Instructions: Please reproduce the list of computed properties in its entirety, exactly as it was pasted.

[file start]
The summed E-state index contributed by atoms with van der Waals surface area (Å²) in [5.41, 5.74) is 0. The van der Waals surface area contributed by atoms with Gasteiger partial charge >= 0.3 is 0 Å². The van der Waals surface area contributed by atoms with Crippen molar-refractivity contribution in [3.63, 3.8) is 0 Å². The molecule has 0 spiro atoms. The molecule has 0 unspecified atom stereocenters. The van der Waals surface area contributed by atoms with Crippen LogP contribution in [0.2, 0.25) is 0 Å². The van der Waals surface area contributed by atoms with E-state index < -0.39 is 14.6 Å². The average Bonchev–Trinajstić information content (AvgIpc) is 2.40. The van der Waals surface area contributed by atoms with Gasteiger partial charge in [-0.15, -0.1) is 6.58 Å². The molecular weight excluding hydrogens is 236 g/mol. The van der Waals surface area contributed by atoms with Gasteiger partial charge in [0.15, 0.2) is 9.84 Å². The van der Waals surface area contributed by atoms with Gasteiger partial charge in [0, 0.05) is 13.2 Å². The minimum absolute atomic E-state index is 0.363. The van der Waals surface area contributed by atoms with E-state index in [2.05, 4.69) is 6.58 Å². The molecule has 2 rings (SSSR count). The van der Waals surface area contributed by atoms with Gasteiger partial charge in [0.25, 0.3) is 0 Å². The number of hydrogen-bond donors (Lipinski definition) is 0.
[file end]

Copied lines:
The summed E-state index contributed by atoms with van der Waals surface area (Å²) in [5.41, 5.74) is 0. The van der Waals surface area contributed by atoms with Gasteiger partial charge >= 0.3 is 0 Å². The van der Waals surface area contributed by atoms with Crippen molar-refractivity contribution in [3.63, 3.8) is 0 Å². The molecule has 0 spiro atoms. The molecule has 0 unspecified atom stereocenters. The van der Waals surface area contributed by atoms with Crippen LogP contribution in [0.2, 0.25) is 0 Å². The van der Waals surface area contributed by atoms with E-state index < -0.39 is 14.6 Å². The average Bonchev–Trinajstić information content (AvgIpc) is 2.40. The van der Waals surface area contributed by atoms with Gasteiger partial charge in [-0.15, -0.1) is 6.58 Å². The molecular weight excluding hydrogens is 236 g/mol. The van der Waals surface area contributed by atoms with Gasteiger partial charge in [0.15, 0.2) is 9.84 Å². The van der Waals surface area contributed by atoms with Gasteiger partial charge in [0, 0.05) is 13.2 Å². The minimum absolute atomic E-state index is 0.363. The van der Waals surface area contributed by atoms with E-state index in [2.05, 4.69) is 6.58 Å². The molecule has 2 rings (SSSR count). The van der Waals surface area contributed by atoms with Gasteiger partial charge in [0.25, 0.3) is 0 Å². The number of hydrogen-bond donors (Lipinski definition) is 0.